What are the types of Heat Treatment processes?
Usually, heat treatment processes can be divided into annealing, hardening, and quenching/tempering. In this context, the Figure below features the characteristic temperature ranges for important heat treatment processes in the Fe-Fe3C (Iron-Carbon System) system.
You will notice that the heat treatment temperature for various heat treatment processes is often dependent on the carbon content of the material. For example, a normalizing temperature for 0.8% Carbon will be around 723 Degree Celsius and for steel, with 0.2% Carbon content will be approximately 850 Degree Celsius. So, carbon will be the main contributing factor to decide the heat treatment temperature.
Annealing vs. Normalizing
Annealing is a heat treatment process of heating the steels about 100°F above the upper critical temperature (A3 line) and lower critical temperature (A3,1 line) as shown in the above figure. Annealing is a Heat treatment, consisting of heating a material to a certain temperature, holding it at that temperature, and cooling in such a manner that the material is closer to equilibrium at room temperature.
Normalizing is a heat treatment process by which steels are heated nearly 100°F above the upper critical temperature (A3 or Acm line). hypo-eutectoid steels (steel less than 0.8% carbon) are heated to a temperature of 30°C to 50°C above the AC3 line and hypo-eutectoid steels are heated to a temperature of 30°C to 50°C above the AC1 line (723°C).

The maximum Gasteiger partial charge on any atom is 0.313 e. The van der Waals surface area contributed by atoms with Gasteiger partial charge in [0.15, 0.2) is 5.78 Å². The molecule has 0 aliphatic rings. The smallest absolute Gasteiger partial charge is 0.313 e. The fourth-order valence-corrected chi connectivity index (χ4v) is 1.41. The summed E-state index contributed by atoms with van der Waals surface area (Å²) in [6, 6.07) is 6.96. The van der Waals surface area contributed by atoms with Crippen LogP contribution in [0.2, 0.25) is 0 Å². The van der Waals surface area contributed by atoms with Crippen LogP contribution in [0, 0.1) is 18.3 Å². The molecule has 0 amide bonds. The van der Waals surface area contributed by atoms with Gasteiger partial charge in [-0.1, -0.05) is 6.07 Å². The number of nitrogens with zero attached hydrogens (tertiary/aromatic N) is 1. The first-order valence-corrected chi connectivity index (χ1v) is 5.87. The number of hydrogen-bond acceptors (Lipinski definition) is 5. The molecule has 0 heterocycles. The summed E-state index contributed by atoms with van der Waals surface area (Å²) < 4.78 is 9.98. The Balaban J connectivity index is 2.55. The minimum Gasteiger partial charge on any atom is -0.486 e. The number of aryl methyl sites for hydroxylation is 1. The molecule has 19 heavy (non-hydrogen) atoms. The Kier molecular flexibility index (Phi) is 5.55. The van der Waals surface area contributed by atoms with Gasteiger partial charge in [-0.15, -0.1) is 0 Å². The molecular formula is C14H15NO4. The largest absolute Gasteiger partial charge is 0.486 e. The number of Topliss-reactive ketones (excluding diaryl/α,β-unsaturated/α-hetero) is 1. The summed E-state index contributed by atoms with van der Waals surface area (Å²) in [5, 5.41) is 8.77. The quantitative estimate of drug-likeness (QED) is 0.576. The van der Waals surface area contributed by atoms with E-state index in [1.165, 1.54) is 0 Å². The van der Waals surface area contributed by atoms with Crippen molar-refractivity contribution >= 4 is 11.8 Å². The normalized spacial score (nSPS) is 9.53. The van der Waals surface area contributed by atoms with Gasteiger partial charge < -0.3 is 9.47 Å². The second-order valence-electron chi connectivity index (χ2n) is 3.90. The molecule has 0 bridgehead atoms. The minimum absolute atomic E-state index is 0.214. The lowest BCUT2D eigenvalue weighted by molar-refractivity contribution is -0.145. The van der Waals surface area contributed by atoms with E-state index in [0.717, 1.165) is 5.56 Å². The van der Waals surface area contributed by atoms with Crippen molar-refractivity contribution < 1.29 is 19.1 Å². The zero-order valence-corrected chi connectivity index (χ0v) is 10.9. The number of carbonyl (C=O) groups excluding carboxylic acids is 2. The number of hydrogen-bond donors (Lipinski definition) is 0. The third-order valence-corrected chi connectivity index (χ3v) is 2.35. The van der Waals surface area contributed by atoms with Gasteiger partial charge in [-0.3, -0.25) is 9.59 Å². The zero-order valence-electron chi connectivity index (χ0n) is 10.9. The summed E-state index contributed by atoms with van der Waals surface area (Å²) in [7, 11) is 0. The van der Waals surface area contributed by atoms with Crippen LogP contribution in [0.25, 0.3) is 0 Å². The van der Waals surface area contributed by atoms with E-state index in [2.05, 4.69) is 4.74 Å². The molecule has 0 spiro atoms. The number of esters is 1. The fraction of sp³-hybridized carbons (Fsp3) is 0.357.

The temperature at AC3 line depends as it varies based on the carbon percentage in the alloy while AC1 temperature is constant. A temperature equilibrium is brought to the part by holding it at certain temperature to have the uniform temperature throughout the part thickness, this is called dwell time. After that, it will be cooled in resting air. Because the steel is twice subjected to a y-α transformation, the material will be transformed into a uniform, fine-grained normal microstructure.
The purpose of the normalizing is also to obtain an uniform microstructure with fine lamellar pearlite in the material.
The cooling method used in the Annealing is furnace cooling at a moderate cooling rate which means the parts are cooled inside the furnace in a controlled atmosphere and not in the natural air. Opposite of annealing is applicable for cooling in the Normalizing where parts are subjected to ambient air cooling & the cooling rates are not controlled .
The rate of air cooling in normalizing is much faster than the controlled furnace cooling that is applied in annealing heat treatment. The overall cost of Normalizing is lesser than the annealing process as the former does not require any controlled air cooling as mandatory in annealing.
Material Properties post the heat treatment
|Annealing specimen||Normalized specimen|
|Lower hardness reduced tensile and improved toughness.||Increased hardness, higher tensile than annealing, reduced toughness compare to annealing.|
|Uniform grain size after normalizing||Less uniform grain size|
|Less internal stresses||higher internal stresses compare to normalizing|
|Coarse microstructure||Fine microstructure|
Purpose of annealing and normalizing
|1. To refine the crystalline structure and |
2. To remove the residual stresses
3. To increase material ductility by minimizing the hardness and brittleness
|1. To achieve a refined grain structure before hardening.|
2. To minimize the segregation in the casting or forgings.
3. To harden the steel minimally.
Cost comparison between annealing and normalizing
Annealing: Annealing heat treatment is more expensive compare to normalizing. The reason is high controlled heating & cooling involved in annealing process which increase the heat treatment time.
Normalizing: Normalizing is less expensive compare to annealing.